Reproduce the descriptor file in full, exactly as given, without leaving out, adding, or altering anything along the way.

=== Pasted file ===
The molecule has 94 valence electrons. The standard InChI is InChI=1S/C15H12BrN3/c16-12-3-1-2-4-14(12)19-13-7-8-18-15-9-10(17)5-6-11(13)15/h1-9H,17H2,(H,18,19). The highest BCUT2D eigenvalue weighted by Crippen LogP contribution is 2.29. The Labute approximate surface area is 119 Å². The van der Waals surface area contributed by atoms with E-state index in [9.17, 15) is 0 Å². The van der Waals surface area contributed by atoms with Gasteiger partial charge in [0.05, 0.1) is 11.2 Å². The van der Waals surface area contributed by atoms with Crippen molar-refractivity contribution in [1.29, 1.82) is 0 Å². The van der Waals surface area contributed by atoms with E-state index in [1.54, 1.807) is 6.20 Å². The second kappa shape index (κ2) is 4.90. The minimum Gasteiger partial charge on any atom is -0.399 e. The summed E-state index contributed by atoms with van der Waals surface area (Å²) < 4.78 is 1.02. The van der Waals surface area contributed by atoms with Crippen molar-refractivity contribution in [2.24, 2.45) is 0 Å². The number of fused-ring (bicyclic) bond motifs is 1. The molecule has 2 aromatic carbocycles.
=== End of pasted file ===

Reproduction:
The molecule has 94 valence electrons. The standard InChI is InChI=1S/C15H12BrN3/c16-12-3-1-2-4-14(12)19-13-7-8-18-15-9-10(17)5-6-11(13)15/h1-9H,17H2,(H,18,19). The highest BCUT2D eigenvalue weighted by Crippen LogP contribution is 2.29. The Labute approximate surface area is 119 Å². The van der Waals surface area contributed by atoms with E-state index in [9.17, 15) is 0 Å². The van der Waals surface area contributed by atoms with Gasteiger partial charge in [0.05, 0.1) is 11.2 Å². The van der Waals surface area contributed by atoms with Crippen molar-refractivity contribution in [1.29, 1.82) is 0 Å². The van der Waals surface area contributed by atoms with E-state index in [1.54, 1.807) is 6.20 Å². The second kappa shape index (κ2) is 4.90. The minimum Gasteiger partial charge on any atom is -0.399 e. The summed E-state index contributed by atoms with van der Waals surface area (Å²) < 4.78 is 1.02. The van der Waals surface area contributed by atoms with Crippen molar-refractivity contribution in [2.24, 2.45) is 0 Å². The number of fused-ring (bicyclic) bond motifs is 1. The molecule has 2 aromatic carbocycles.